Fans Gather at Queens Cinema to Watch Cricket Face-Off Between India, Pakistan

Wednesday, March 30, 2011

Cricket fans from around the New York area gathered at a Queens movie theater early Wednesday to watch India defeat Pakistan in the World Cup semifinal.

At the Jackson Heights Cinema on 82nd Street, Pardeep Singh Virk was rooting for India, where he was born and raised before he came to live in East Elmhurst, Queens.

He said he could have watched the match at home, "but this is the place with the big screen, and everyone is here — from the Pakistan side, the Indian side, all guys cheering up, and all that. It's a good place to watch it," he said.

Indian Prime Minister Manmohan Singh sat in a VIP box with Pakistani Prime Minister Yousuf Raza Gilani at the match, which took place in the Indian border state of Punjab. They had called on fans of both teams to watch together.

So what did local enthusiasts think about the so-called "cricket diplomacy"?

"I'm not sure about that, but it's good that they are together," said Long Island resident Iqbal Muzafar, who was rooting for his native Pakistan. He said most of the people in the crowd of about 100 were rooting for the Indian team, which went on to win by 29 runs.

Siva Gunasegaram, whose father owns the Jackson Heights Cinema, worked at the theater throughout the match and said the mood in the crowd was positive.

"Healthy rivalry's encouraged," he said. "The supporters have been loyal to keeping things respectful. And that's definitely key, not only in the theater, but wherever you are, and whoever you're watching it with, you should be respectful of the other team."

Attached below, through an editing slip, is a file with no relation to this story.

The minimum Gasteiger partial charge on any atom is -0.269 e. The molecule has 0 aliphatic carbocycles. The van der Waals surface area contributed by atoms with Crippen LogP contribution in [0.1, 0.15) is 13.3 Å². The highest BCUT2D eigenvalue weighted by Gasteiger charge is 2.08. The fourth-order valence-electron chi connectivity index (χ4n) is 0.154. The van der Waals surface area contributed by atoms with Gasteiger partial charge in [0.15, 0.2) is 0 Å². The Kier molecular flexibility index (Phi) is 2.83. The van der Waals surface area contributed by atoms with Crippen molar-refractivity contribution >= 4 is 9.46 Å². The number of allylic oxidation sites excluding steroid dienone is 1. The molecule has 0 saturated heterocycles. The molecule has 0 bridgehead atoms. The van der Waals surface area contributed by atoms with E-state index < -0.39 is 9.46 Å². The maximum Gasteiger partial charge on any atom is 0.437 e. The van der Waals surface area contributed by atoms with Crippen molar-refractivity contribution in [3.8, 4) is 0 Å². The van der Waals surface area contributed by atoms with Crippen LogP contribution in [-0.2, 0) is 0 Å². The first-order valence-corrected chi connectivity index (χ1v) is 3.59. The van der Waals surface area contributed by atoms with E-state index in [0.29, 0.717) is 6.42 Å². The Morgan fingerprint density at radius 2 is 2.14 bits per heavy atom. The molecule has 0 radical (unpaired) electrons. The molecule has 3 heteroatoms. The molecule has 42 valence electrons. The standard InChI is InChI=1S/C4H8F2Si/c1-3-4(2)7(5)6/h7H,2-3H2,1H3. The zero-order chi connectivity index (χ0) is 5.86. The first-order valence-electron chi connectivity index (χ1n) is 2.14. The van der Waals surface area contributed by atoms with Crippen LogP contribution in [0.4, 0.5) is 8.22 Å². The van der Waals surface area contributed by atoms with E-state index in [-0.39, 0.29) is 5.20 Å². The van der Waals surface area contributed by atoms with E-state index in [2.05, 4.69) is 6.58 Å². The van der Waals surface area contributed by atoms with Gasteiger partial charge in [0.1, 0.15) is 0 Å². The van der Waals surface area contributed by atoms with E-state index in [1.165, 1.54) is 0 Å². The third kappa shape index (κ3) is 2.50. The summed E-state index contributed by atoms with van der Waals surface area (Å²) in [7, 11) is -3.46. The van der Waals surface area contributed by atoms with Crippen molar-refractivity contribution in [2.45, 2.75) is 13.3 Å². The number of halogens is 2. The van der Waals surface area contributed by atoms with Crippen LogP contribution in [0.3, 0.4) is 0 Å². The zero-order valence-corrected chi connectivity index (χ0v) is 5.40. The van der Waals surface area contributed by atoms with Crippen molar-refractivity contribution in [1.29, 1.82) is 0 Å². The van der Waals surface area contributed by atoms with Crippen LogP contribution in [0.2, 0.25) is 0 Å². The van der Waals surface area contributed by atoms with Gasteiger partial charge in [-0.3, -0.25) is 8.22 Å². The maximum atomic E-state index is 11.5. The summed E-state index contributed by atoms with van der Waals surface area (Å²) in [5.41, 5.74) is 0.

Gunasegram's dad is originally from Sri Lanka, so the theater will host a viewing party for fans on Saturday, when India takes on the Sri Lankan team in the World Cup final.


More in:

News, weather, Radiolab, Brian Lehrer and more.
Get the best of WNYC in your inbox, every morning.

Comments [1]

Somak Das

I'm so glad that India won but does anyone suspect any kind of match fixing. I'm sorry to be so blunt but both the countries have bad reputation of match fixing.

Mar. 30 2011 11:18 PM

Leave a Comment

Register for your own account so you can vote on comments, save your favorites, and more. Learn more.
Please stay on topic, be civil, and be brief.
Email addresses are never displayed, but they are required to confirm your comments. Names are displayed with all comments. We reserve the right to edit any comments posted on this site. Please read the Comment Guidelines before posting. By leaving a comment, you agree to New York Public Radio's Privacy Policy and Terms Of Use.


Latest Newscast




WNYC is supported by the Charles H. Revson Foundation: Because a great city needs an informed and engaged public


Supported by